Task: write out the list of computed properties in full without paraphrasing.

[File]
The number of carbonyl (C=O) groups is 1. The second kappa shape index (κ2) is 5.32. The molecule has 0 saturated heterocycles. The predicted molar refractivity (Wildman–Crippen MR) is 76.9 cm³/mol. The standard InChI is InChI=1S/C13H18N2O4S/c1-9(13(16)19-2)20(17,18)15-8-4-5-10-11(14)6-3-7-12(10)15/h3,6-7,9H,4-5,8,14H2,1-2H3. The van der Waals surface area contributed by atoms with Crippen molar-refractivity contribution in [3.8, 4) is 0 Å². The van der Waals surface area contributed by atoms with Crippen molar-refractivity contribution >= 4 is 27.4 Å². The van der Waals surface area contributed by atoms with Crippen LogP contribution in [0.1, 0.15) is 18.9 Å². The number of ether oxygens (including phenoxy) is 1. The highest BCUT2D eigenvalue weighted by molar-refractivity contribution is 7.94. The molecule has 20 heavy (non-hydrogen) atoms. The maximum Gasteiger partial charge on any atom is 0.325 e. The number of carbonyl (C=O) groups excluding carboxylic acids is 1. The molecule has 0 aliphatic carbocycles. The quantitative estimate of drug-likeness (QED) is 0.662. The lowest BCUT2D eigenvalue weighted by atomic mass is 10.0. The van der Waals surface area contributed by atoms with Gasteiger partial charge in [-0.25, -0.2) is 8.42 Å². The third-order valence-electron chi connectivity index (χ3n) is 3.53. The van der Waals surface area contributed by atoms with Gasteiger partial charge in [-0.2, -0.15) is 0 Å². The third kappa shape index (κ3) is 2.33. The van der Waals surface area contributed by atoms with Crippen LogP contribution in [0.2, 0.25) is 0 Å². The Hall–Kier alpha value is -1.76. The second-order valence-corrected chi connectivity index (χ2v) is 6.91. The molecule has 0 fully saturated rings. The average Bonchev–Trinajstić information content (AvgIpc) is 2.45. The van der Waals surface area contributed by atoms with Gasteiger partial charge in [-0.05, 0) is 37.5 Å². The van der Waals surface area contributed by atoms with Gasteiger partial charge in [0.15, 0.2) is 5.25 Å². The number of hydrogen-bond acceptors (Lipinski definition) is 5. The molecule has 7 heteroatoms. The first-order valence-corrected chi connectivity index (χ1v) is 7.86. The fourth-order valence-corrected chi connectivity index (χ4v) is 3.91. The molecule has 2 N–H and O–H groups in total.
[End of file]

The number of carbonyl (C=O) groups is 1. The second kappa shape index (κ2) is 5.32. The molecule has 0 saturated heterocycles. The predicted molar refractivity (Wildman–Crippen MR) is 76.9 cm³/mol. The standard InChI is InChI=1S/C13H18N2O4S/c1-9(13(16)19-2)20(17,18)15-8-4-5-10-11(14)6-3-7-12(10)15/h3,6-7,9H,4-5,8,14H2,1-2H3. The van der Waals surface area contributed by atoms with Crippen molar-refractivity contribution in [3.8, 4) is 0 Å². The van der Waals surface area contributed by atoms with Crippen molar-refractivity contribution >= 4 is 27.4 Å². The van der Waals surface area contributed by atoms with Crippen LogP contribution in [0.1, 0.15) is 18.9 Å². The number of ether oxygens (including phenoxy) is 1. The highest BCUT2D eigenvalue weighted by molar-refractivity contribution is 7.94. The molecule has 20 heavy (non-hydrogen) atoms. The maximum Gasteiger partial charge on any atom is 0.325 e. The number of carbonyl (C=O) groups excluding carboxylic acids is 1. The molecule has 0 aliphatic carbocycles. The quantitative estimate of drug-likeness (QED) is 0.662. The lowest BCUT2D eigenvalue weighted by atomic mass is 10.0. The van der Waals surface area contributed by atoms with Gasteiger partial charge in [-0.25, -0.2) is 8.42 Å². The third-order valence-electron chi connectivity index (χ3n) is 3.53. The van der Waals surface area contributed by atoms with Gasteiger partial charge in [-0.2, -0.15) is 0 Å². The third kappa shape index (κ3) is 2.33. The van der Waals surface area contributed by atoms with Crippen LogP contribution in [0.2, 0.25) is 0 Å². The Hall–Kier alpha value is -1.76. The second-order valence-corrected chi connectivity index (χ2v) is 6.91. The molecule has 0 fully saturated rings. The average Bonchev–Trinajstić information content (AvgIpc) is 2.45. The van der Waals surface area contributed by atoms with Gasteiger partial charge in [-0.05, 0) is 37.5 Å². The van der Waals surface area contributed by atoms with Gasteiger partial charge in [0.15, 0.2) is 5.25 Å². The number of hydrogen-bond acceptors (Lipinski definition) is 5. The molecule has 7 heteroatoms. The first-order valence-corrected chi connectivity index (χ1v) is 7.86. The fourth-order valence-corrected chi connectivity index (χ4v) is 3.91. The molecule has 2 N–H and O–H groups in total.